Bato, Camarines Sur
|This article needs additional citations for verification. (January 2013)|
Map of Camarines Sur showing the location of Bato
|Region||Bicol (Region V)|
|• Mayor||Jeannette O. Bernaldes|
|• Total||107.12 km2 (41.36 sq mi)|
|• Density||450/km2 (1,200/sq mi)|
|Time zone||PST (UTC+8)|
|Income class||3rd class; partially urban|
The municipality of Bato, like Buhi town, is home to a lake teeming with various kinds of fishes. Sinarapan, the world's smallest commercially harvested fish, occupies the waters of Lake Bato. Also present, the lake abounds with tilapia housed in fish cages.
This town was formerly called as "Kaliligno" or "Caligno" named by the natives that settled along the river area. See also, the Bato's native Pre-Spanish Era Early Settlers.
This small village later was elevated into a status of a town under the decree of Spanish Superior Government on February 15, 1753. Years back, a parish was already existing which was also made under the same decree. This parish adopted "The Most Holy Trinity" as its patron; its feastday is celebrated every Sunday after the Pentecost.Known for best noodles called pansit bato.
- Cristo Rey
- Del Rosario
- Divina Pastora (Pob.)
- Manga (Mangga)
- Niño Jesus
- Sagrada (Sagrada Familia)
- San Isidro (Pob.)
- San Juan
- San Miguel
- San Rafael (Pob.)
- San Roque
- San Vicente
- Santa Cruz (Pob.)
- Santiago (Pob.)
- Tres Reyes (Pob.)
|Population census of Bato|
|Source: National Statistics Office|
Only about 58.27% of the household population is considered as literate.
Mother tongue of the majority is Riŋkonāda also known as Bikol Rinconada, one of the languages of Bicol region. Natives are conversant with Coastal Bikol, Filipino/Tagalog and English languages.
- Roman Catholicism is the predominant religion, followed by the Iglesia Ni Cristo.
- Other religious denominations include Ang Dating Daan; Church of Jesus Christ of Latter Day Saints; United Churches of Christ in the Philippines Seventh Day Adventist; Bible Baptist; Born Again; Jehovah’s Witnesses; Protestants; Aglipay and Islam.
Majority of employment is within agriculture, fishery, poultry and construction industry groups.
Commerce and industry:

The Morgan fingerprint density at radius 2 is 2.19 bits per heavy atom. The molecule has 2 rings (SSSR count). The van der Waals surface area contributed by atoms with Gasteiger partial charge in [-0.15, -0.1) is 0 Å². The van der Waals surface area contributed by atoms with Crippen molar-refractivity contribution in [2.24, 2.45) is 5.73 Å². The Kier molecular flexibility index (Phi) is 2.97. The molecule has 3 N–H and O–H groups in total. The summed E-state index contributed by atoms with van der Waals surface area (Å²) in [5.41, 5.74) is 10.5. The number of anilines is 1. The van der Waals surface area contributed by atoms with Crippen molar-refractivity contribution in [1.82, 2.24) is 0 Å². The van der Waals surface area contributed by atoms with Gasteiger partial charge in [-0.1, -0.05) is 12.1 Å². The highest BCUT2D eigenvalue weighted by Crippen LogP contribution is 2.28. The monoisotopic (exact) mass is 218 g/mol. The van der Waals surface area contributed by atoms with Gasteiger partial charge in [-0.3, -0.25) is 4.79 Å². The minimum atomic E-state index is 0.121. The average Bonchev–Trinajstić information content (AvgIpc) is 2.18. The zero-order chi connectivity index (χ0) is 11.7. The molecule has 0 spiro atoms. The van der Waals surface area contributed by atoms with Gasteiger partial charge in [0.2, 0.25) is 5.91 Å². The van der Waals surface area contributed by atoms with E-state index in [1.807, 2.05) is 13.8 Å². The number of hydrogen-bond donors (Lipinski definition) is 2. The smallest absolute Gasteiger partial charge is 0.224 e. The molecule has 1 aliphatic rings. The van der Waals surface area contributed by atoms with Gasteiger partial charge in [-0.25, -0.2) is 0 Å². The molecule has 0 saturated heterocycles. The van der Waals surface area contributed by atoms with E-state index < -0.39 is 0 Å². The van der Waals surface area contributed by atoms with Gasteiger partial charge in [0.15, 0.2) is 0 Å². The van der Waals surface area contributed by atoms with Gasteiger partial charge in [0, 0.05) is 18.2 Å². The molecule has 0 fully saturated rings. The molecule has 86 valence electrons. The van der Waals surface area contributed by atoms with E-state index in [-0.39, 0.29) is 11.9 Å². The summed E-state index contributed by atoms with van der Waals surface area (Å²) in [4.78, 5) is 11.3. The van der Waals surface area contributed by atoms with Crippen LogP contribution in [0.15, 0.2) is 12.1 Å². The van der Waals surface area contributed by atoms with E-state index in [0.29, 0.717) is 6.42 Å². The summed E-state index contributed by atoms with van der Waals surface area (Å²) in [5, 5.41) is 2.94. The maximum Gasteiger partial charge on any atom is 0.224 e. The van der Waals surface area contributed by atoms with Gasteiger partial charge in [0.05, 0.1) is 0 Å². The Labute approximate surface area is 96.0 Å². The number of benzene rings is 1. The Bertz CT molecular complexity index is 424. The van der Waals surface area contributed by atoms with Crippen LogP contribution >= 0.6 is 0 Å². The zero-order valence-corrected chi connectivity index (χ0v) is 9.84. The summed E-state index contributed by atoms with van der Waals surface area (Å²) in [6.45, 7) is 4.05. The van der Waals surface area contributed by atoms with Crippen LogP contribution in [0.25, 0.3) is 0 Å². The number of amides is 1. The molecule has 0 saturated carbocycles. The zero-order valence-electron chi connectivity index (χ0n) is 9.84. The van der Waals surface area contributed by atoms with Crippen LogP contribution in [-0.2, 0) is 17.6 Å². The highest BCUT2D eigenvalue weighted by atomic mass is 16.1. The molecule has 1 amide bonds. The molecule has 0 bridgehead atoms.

- 96 commercial establishments engaged in retail trade
- 46 commercial establishments engaged in services
- 1 commercial establishment engaged in real estate
- 1 engaged in banking and finance
- 31 industrial establishments
Natural resources include clams, pearls, local shrimps, tabios, and tilapia, particularly within Lake Bato; forest products such as anahaw leaves and local bamboo; non-metallic mineral resources such as white clay among others.
- 78.087 square kilometers of Agricultural Lands devoted to crop production
- Rice, corn, coconut, root crops, vegetables, and fruit-bearing trees.
- Numerous farm and poultry products found
- white sand beaches, white caves, natural falls and springs
- Bato Parish Church considered as Historical landmark
- seven last words at Mount Calvary foot and lacustral procession during town fiesta celebration and the Annual Foundation Day Celebration
- 15 public elementary schools
- 1 private school
- 4 public secondary schools
- 4 private schools
- Municipal Health Center and Barangay Health Stations total bed capacity: Eight (8) beds
- Health personnel numbers only about seventeen (17)
Facilities for police protection include Police Station Headquarters near the Municipal Hall in the Poblacion, Police Substation in Barangay Tres Reyes, Police Outpost in Barangay San Miguel. The bureau of Fire Protection of Bato has about eleven (11) firemen personnel.
- 19.550 kilometers of National Roads
- 45,650 kilometers of Provincial Road
- 7.206 kilometers of municipal roads
- 38.683 kilometers of Barangays Roads
- six (6) bridges
- 235 privately owned vehicles
- public utility vehicles and government vehicles
Water supply is provided on 3 levels:
- Level I: wells, springs, or water peddlers common in rural barangays and households
- Level II: communal faucet system
- Level III: Bato Water District provides Level III Water Supply Service generally within the poblacion only
Power and electricity:
- Camarines Sur Electric Cooperative (CASURECO) which provides retails electrical supply to the municipality and maintains a substation
- Domestic Consumptions
- 95.18% with total average consumption rate of 35,595.40 KWH/month Industrial and Commercial Consumption have only about 0.48% connections
- Public buildings, streetlights and other account for the remaining 1.72% number of consumption
Communication facilities include telephone/cellular services, postal services, telegraph services, cable television services, and print and broadcast media services.
- "Municipalities". Quezon City, Philippines: Department of the Interior and Local Government. Retrieved 7 January 2013.
- "Province: CAMARINES SUR". PSGC Interactive. Makati City, Philippines: National Statistical Coordination Board. Retrieved 7 January 2013.
- "Total Population by Province, City, Municipality and Barangay: as of May 1, 2010". 2010 Census of Population and Housing. National Statistics Office. Retrieved 7 January 2013.
- "Province of Camarines Sur". Municipality Population Data. LWUA Research Division. Retrieved 24 July 2013.
- Philippine Standard Geographic Code
- Philippine Census Information
- Official Site of the Province of Camarines Sur
|Ragay Gulf||Libon, Albay|